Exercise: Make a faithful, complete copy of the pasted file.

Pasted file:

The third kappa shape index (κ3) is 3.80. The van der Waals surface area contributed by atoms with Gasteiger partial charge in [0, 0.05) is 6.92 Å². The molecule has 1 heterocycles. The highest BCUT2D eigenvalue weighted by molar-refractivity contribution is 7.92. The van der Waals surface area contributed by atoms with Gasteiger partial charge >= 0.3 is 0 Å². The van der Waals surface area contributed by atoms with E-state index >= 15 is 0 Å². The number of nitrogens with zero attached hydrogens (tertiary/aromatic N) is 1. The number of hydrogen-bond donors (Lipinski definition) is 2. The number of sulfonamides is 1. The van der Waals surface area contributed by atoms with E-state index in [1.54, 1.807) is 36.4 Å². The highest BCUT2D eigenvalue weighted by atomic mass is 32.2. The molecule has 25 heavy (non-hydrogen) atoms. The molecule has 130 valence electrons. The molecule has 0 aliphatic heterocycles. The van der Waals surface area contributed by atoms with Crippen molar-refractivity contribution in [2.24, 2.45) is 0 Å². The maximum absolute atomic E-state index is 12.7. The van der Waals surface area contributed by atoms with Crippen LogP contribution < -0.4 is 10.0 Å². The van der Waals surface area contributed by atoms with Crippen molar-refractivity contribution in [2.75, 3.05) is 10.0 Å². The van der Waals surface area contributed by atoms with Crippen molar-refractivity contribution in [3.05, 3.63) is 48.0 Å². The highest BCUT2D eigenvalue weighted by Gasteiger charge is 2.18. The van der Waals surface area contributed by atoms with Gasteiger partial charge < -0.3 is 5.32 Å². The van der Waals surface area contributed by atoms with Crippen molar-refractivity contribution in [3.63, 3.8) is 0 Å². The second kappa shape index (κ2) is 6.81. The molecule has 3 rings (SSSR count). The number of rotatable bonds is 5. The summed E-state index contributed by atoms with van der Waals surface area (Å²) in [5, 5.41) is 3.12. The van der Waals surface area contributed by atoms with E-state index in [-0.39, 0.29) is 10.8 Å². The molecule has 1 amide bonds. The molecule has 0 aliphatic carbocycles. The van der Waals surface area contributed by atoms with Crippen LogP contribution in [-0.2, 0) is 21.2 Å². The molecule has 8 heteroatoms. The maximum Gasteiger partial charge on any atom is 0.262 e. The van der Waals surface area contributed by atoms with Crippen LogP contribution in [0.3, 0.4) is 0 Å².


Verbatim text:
The third kappa shape index (κ3) is 3.80. The van der Waals surface area contributed by atoms with Gasteiger partial charge in [0, 0.05) is 6.92 Å². The molecule has 1 heterocycles. The highest BCUT2D eigenvalue weighted by molar-refractivity contribution is 7.92. The van der Waals surface area contributed by atoms with Gasteiger partial charge >= 0.3 is 0 Å². The van der Waals surface area contributed by atoms with E-state index >= 15 is 0 Å². The number of nitrogens with zero attached hydrogens (tertiary/aromatic N) is 1. The number of hydrogen-bond donors (Lipinski definition) is 2. The number of sulfonamides is 1. The van der Waals surface area contributed by atoms with E-state index in [1.54, 1.807) is 36.4 Å². The highest BCUT2D eigenvalue weighted by atomic mass is 32.2. The molecule has 25 heavy (non-hydrogen) atoms. The molecule has 130 valence electrons. The molecule has 0 aliphatic heterocycles. The van der Waals surface area contributed by atoms with Crippen molar-refractivity contribution in [2.24, 2.45) is 0 Å². The maximum absolute atomic E-state index is 12.7. The van der Waals surface area contributed by atoms with Crippen LogP contribution < -0.4 is 10.0 Å². The van der Waals surface area contributed by atoms with Crippen molar-refractivity contribution in [2.75, 3.05) is 10.0 Å². The van der Waals surface area contributed by atoms with Crippen molar-refractivity contribution in [3.05, 3.63) is 48.0 Å². The highest BCUT2D eigenvalue weighted by Gasteiger charge is 2.18. The van der Waals surface area contributed by atoms with Gasteiger partial charge < -0.3 is 5.32 Å². The van der Waals surface area contributed by atoms with Crippen molar-refractivity contribution in [3.63, 3.8) is 0 Å². The second kappa shape index (κ2) is 6.81. The molecule has 3 rings (SSSR count). The number of rotatable bonds is 5. The summed E-state index contributed by atoms with van der Waals surface area (Å²) in [5, 5.41) is 3.12. The van der Waals surface area contributed by atoms with E-state index in [-0.39, 0.29) is 10.8 Å². The molecule has 1 amide bonds. The molecule has 0 aliphatic carbocycles. The van der Waals surface area contributed by atoms with Crippen LogP contribution in [-0.2, 0) is 21.2 Å². The molecule has 8 heteroatoms. The maximum Gasteiger partial charge on any atom is 0.262 e. The van der Waals surface area contributed by atoms with Crippen LogP contribution in [0.3, 0.4) is 0 Å².